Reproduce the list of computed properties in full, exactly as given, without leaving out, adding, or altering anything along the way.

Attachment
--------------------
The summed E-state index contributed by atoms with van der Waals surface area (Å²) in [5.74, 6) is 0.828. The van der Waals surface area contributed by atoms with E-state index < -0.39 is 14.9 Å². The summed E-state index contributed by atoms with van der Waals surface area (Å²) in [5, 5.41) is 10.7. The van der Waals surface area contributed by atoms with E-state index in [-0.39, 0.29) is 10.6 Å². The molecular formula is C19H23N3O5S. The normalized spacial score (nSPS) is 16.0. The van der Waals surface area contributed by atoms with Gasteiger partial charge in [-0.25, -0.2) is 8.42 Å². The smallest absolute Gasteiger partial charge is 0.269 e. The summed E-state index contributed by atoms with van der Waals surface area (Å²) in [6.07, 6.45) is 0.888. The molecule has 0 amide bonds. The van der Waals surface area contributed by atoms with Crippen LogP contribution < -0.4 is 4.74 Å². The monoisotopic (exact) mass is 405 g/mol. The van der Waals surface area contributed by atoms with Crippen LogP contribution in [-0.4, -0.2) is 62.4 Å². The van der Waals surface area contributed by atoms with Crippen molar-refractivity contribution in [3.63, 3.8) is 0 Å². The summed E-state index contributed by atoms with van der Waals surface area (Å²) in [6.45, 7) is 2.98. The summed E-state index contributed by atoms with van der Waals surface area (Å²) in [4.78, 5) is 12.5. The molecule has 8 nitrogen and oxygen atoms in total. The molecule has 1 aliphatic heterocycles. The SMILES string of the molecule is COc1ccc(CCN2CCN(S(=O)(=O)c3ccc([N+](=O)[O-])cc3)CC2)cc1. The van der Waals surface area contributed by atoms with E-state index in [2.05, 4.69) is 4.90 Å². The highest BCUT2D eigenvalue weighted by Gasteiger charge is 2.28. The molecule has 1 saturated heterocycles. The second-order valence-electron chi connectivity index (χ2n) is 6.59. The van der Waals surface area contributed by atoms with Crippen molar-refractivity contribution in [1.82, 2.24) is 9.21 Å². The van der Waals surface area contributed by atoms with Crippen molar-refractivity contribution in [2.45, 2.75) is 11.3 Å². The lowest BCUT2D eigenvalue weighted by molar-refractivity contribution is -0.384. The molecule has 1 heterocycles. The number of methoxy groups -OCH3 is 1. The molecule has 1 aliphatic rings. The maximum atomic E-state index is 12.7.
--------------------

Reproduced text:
The summed E-state index contributed by atoms with van der Waals surface area (Å²) in [5.74, 6) is 0.828. The van der Waals surface area contributed by atoms with E-state index < -0.39 is 14.9 Å². The summed E-state index contributed by atoms with van der Waals surface area (Å²) in [5, 5.41) is 10.7. The van der Waals surface area contributed by atoms with E-state index in [-0.39, 0.29) is 10.6 Å². The molecular formula is C19H23N3O5S. The normalized spacial score (nSPS) is 16.0. The van der Waals surface area contributed by atoms with Gasteiger partial charge in [-0.25, -0.2) is 8.42 Å². The smallest absolute Gasteiger partial charge is 0.269 e. The summed E-state index contributed by atoms with van der Waals surface area (Å²) in [6.07, 6.45) is 0.888. The molecule has 0 amide bonds. The van der Waals surface area contributed by atoms with Crippen LogP contribution < -0.4 is 4.74 Å². The monoisotopic (exact) mass is 405 g/mol. The van der Waals surface area contributed by atoms with Crippen LogP contribution in [-0.4, -0.2) is 62.4 Å². The van der Waals surface area contributed by atoms with Crippen molar-refractivity contribution in [3.63, 3.8) is 0 Å². The summed E-state index contributed by atoms with van der Waals surface area (Å²) in [6.45, 7) is 2.98. The summed E-state index contributed by atoms with van der Waals surface area (Å²) in [4.78, 5) is 12.5. The molecule has 8 nitrogen and oxygen atoms in total. The molecule has 1 aliphatic heterocycles. The SMILES string of the molecule is COc1ccc(CCN2CCN(S(=O)(=O)c3ccc([N+](=O)[O-])cc3)CC2)cc1. The van der Waals surface area contributed by atoms with E-state index in [2.05, 4.69) is 4.90 Å². The highest BCUT2D eigenvalue weighted by Gasteiger charge is 2.28. The molecule has 1 saturated heterocycles. The second-order valence-electron chi connectivity index (χ2n) is 6.59. The van der Waals surface area contributed by atoms with Crippen molar-refractivity contribution in [1.82, 2.24) is 9.21 Å². The van der Waals surface area contributed by atoms with Crippen molar-refractivity contribution in [2.45, 2.75) is 11.3 Å². The lowest BCUT2D eigenvalue weighted by molar-refractivity contribution is -0.384. The molecule has 1 heterocycles. The number of methoxy groups -OCH3 is 1. The molecule has 1 aliphatic rings. The maximum atomic E-state index is 12.7.